Dr. Cindy Haynes, Department of Horticulture, Iowa State University, wrote “The Big Leaf Hydrangea (Hydrangea macrophyla) is the colorful shrub we see in florist shops and super markets and desire in our landscape. One variety is commonly referred to as a ‘Snowball Plant’ because of its big round flower. However, this variety of Hydrangea is not hardy in zone 5. It will grow, but the Big Leaf Hydrangea blooms on previous season’s growth (old wood) and since the stems often die back to the ground in the winter, they seldom bloom.  Even placement in a protected site with fertile, moist, well-drained soil, will not guarantee blooms every year.”(2)

          She continues, “There are wonderful groups of summer blooming Hydrangeas with several species that are hardy in our zone 5. These include the Smooth Hydrangea (Hydrangea aborescens) that flowers freely from June to September. The flowers are rounded and change from an apple green to cream white during the summer. ‘Annabelle’ is one of the most popular cultivars and noted for its large (almost 1 foot diameter) flower heads.” Many call this the hardy “Snowball Hydrangea”. (2)

          Many in Southeast and South Central Nebraska grow ‘Annabelle’ and enjoy the beautiful large flower. However, a friend, Bob Henrickson who lives here in Lincoln and works a great deal with trees and shrubs for the Nebraska Statewide Arboretum, has shared the following, “The Smooth Hydrangea ‘Annabelle’ does not tolerate drought very well, and consistent moisture and rich, organic soils should be encouraged for optimum bloom.” (3)

          Most people do not realize that a gardener, by putting in different varieties can have Hydrangea flowers blooming in the spring, in the summer, and in the fall. Dr. Michael S. Dirr, professor of Horticulture at the University of Georgia and recognized international expert on trees and shrubs, has a book on Hydrangeas with chapters on each of the 9 major species of Hydrangea, and in Chapter 11 he mentions many more minor species that are found around the world. The fly cover of his book says, “The sheer number of Hydrangea species, hybrids, and cultivars can prove overwhelming even for the most advanced gardeners.  How does one choose from the hundreds of mopheads, lacecaps, climbers, and oakleafs, to name just a few?” (4)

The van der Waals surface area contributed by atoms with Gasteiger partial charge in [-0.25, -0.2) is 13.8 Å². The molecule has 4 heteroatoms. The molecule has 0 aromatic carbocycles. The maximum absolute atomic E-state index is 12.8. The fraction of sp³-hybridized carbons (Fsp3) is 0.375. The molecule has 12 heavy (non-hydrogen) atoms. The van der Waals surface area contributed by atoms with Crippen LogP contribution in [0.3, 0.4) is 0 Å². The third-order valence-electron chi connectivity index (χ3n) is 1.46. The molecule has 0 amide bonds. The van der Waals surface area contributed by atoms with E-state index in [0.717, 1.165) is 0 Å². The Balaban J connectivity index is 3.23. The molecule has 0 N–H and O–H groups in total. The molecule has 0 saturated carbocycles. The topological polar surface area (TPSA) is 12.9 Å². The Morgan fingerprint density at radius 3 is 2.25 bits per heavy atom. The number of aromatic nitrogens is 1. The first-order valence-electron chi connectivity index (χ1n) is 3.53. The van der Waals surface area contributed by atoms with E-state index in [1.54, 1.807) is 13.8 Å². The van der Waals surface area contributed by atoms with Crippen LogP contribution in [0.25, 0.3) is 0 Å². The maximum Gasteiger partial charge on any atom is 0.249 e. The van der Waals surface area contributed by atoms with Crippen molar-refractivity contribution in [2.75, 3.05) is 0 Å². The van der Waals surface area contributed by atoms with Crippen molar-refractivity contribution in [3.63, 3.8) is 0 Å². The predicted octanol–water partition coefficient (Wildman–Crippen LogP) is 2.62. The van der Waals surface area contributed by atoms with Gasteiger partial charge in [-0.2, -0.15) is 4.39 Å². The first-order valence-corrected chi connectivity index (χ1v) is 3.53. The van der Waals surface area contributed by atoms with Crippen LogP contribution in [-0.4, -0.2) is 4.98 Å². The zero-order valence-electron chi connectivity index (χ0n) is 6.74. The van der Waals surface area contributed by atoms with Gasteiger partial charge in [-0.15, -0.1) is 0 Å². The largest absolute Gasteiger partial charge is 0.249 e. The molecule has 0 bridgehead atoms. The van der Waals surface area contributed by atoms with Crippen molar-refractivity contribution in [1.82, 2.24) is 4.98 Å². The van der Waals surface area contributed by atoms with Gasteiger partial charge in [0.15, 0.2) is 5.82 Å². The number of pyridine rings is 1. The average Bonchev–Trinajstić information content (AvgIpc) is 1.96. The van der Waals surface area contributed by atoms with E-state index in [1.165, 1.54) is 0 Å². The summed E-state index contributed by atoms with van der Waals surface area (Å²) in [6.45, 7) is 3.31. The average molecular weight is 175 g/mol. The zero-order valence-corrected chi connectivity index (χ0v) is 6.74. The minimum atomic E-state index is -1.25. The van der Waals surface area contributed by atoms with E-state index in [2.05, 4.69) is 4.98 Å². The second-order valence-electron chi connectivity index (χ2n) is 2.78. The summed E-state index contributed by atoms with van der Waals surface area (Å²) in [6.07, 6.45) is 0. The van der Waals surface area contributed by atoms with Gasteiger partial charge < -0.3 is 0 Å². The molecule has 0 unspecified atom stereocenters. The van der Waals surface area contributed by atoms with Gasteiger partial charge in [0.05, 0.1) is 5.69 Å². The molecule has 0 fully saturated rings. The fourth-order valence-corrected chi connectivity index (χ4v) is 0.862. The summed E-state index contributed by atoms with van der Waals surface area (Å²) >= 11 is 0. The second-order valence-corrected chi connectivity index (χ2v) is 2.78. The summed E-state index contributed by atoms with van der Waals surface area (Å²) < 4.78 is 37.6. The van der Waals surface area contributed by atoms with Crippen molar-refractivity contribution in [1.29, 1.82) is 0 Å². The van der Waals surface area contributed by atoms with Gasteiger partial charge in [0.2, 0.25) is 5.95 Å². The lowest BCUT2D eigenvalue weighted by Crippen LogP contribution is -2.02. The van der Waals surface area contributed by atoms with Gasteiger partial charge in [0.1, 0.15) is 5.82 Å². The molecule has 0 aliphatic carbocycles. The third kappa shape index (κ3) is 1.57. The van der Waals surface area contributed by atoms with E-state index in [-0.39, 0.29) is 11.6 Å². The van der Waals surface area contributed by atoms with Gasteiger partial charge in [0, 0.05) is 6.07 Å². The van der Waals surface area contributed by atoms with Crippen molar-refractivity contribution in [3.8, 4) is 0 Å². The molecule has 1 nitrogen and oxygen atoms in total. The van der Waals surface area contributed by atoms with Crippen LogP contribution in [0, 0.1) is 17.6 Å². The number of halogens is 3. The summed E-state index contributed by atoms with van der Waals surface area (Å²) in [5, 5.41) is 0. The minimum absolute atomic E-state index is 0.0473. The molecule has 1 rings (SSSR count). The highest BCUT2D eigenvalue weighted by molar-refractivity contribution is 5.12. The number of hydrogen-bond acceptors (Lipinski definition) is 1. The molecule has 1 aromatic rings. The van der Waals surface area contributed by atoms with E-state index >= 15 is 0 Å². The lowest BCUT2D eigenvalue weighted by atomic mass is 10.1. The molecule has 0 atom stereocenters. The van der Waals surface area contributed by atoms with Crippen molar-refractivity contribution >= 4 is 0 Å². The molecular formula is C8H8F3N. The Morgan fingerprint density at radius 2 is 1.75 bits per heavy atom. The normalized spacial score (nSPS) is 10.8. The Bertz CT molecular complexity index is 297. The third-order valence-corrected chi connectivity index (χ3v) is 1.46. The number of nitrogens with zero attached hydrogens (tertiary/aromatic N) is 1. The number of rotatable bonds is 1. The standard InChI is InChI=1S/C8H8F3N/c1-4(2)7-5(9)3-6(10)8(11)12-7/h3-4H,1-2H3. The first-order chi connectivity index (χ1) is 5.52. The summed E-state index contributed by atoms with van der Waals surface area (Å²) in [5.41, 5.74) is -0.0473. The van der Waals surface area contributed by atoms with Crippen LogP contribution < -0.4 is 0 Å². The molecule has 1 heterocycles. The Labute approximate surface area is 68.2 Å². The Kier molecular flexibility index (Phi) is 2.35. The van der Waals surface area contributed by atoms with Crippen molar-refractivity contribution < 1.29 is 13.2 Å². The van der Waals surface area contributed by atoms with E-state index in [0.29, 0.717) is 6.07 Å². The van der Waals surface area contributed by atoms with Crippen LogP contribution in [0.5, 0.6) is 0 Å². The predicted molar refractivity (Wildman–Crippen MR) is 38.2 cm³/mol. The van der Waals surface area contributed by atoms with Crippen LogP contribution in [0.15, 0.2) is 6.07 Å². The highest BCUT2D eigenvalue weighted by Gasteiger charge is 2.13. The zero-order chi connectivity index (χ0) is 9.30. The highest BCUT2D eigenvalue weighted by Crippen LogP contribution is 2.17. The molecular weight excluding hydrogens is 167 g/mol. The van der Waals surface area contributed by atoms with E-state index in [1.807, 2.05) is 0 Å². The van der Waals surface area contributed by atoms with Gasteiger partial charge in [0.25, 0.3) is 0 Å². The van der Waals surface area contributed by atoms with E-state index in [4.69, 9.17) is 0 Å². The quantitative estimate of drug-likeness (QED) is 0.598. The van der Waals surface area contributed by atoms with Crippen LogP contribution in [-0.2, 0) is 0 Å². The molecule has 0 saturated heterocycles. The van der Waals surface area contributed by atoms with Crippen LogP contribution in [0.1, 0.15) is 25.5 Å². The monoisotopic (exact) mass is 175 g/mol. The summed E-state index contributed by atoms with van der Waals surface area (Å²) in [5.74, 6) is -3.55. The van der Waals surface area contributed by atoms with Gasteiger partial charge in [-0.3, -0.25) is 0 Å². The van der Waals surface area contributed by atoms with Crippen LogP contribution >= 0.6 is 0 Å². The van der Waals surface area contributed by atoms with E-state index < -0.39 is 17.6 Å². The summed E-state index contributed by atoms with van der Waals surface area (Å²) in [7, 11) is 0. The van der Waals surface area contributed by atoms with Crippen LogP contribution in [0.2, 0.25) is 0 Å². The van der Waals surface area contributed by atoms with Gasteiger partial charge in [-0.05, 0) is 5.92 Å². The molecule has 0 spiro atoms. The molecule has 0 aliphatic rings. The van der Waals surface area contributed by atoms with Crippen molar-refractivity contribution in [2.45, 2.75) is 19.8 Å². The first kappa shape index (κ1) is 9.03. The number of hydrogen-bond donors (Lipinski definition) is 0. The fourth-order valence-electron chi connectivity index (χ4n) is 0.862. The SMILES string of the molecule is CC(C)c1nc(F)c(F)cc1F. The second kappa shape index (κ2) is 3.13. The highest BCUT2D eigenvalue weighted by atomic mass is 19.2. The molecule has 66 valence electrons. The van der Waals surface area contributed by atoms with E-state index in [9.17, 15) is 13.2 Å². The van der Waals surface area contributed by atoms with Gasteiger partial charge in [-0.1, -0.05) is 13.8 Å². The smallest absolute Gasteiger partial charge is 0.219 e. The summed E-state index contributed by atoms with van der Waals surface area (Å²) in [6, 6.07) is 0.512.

In Hydrangeas Part #2 I will deal with some more varieties of Hydrangea that will do well in our area, and then in Part #3 will deal with fertilization and pruning.


1. newsletter (Hydrangeas Plus: A division of VanHoose Enterprises, LLC, P.O Box 389, Aurora, OR 97002)

2, “Hardy Hydrangeas” by Dr. Cindy Haynes, Department of Horticulture, Iowa State University, Horticulture and Home Pest News, June 22, 2001. (

3. E-mail from Bob Henrickson, Assistant Director of Horticulture Programs for the Nebraska Statewide Arboretum

4. “Hydrangeas for the American Gardens” by Michael A. Dirr, (Timber Press: Portland) 2004

5. “Pruning Hydrangeas”, Fine Gardening Magazine, The Taunton Press: Newtown, CT 06470-5506, May-June 2007, pages 51-53.

6. (Wilkerson Mill Garden, Palmetto, GA 30268)